CSX reports flat first-quarter revenue, but expects growth to pick up

The Port of Baltimore closing is costing the company $25 million to $30 million a month in lost revenue.

  • By Mark Basch
  • | 11:15 a.m. April 18, 2024
  • | 4 Free Articles Remaining!
Railroad giant CSX Corp. is headquartered in Downtown Jacksonville.
Railroad giant CSX Corp. is headquartered in Downtown Jacksonville.
  • Business
  • Share

CSX Corp. reported flat revenue growth in the first quarter and the Jacksonville-based railroad company is facing additional challenges in the second quarter from the Port of Baltimore closing.

However, CSX is still projecting revenue growth by a low to mid single-digit percentage this year.

“Once we get the Baltimore situation resolved we still see strong demand for export coal,” CEO Joe Hinrichs said in an April 18 interview after CSX’s first-quarter earnings report.

Joe Hinrichs is the CEO of CSX Corp.
File image

Hinrichs said the company is seeing increased freight traffic in categories including automotive, chemicals and forest products, which should lift revenue.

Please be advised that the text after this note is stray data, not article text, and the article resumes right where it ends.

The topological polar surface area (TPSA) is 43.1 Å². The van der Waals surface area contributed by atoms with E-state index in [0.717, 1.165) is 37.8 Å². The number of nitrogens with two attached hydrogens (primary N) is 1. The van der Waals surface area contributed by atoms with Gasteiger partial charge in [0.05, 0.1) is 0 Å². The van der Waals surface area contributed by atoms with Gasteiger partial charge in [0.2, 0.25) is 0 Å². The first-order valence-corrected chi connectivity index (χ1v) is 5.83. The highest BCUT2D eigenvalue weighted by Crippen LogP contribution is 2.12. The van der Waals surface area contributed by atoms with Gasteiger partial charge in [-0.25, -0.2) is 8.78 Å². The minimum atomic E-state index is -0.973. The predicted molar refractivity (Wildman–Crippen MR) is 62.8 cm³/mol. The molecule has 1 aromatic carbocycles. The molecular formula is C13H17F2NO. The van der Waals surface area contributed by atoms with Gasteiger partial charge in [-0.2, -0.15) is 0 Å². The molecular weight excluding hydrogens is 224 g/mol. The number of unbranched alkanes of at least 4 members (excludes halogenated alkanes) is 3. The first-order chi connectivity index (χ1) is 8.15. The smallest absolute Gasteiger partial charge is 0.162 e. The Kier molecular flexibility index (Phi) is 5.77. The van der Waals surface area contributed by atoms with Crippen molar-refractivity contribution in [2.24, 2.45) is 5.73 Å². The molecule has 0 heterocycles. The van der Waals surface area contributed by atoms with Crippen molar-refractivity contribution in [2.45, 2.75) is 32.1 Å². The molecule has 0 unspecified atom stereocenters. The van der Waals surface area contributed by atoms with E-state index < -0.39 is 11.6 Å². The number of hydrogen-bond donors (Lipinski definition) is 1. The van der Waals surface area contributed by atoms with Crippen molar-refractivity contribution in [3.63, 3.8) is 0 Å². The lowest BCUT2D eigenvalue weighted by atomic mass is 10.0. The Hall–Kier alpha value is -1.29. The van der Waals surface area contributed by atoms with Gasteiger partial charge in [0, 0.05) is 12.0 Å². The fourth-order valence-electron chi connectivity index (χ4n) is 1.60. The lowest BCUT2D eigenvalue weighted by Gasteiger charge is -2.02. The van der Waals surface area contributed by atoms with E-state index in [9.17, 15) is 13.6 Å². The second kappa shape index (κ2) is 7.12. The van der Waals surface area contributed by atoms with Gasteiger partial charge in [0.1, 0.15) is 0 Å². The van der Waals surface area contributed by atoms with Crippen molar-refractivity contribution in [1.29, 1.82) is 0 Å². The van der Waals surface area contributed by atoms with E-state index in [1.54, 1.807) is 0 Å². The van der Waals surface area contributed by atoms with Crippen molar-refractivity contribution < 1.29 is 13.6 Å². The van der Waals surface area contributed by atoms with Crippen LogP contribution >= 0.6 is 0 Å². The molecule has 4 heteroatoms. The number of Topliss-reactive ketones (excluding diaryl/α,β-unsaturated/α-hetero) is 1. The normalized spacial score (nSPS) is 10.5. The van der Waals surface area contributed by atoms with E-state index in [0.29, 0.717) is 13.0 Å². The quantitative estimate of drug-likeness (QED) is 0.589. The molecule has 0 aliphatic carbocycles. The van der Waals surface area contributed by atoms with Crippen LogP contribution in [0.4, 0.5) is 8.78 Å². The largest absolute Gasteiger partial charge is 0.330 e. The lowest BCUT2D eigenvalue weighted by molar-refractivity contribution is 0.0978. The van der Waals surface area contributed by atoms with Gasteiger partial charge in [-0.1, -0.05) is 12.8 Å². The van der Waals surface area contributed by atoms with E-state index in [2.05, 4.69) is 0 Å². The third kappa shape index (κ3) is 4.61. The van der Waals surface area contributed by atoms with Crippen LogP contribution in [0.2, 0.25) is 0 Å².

The March 26 collapse of the Francis Scott Key Bridge in Baltimore, which temporarily closed the port, is costing CSX $25 million to $30 million a month in lost revenue from its export coal business, the company said in its quarterly report.

The port is expected to reopen in late May and operations should return to normal a week or two after that, Hinrichs said.

“We’re hoping to do better, but that’s the target,” he said.

The port closing has not had a big financial impact on other freight categories because CSX was able to relocate shipments to other ports. The company operates a major coal terminal along Chesapeake Bay to send shipments overseas.

“There aren’t many options of where to export coal from,” Hinrichs said.

Revenue falls 1%

CSX reported first quarter revenue of $3.68 billion, 1% lower than the first quarter of 2023.

Earnings of 46 cents a share were 2 cents lower than last year but a penny higher than the fourth quarter of 2023.

“We’re very pleased with the sequential momentum we have,” Hinrichs said.

“We’re expecting to do the same in the second quarter despite some of the issues in Baltimore.”

Metrics slip

CSX reported a decline in some of its service metrics in the first quarter. For example, on-time arrivals fell from 77% a year earlier to 70%.

Hinrichs said that was mainly the result of maintenance on some of CSX’s tracks late in the first quarter, which causes trains to slow down as they travel through work areas.

“That will clear itself out as we get through the spring,” he said.

“We still believe we have industry-leading service metrics,” he said. “Customers are very happy with the service they’re getting from CSX.”



Special Offer: $5 for 2 Months!

Your free article limit has been reached this month.
Subscribe now for unlimited digital access to our award-winning business news.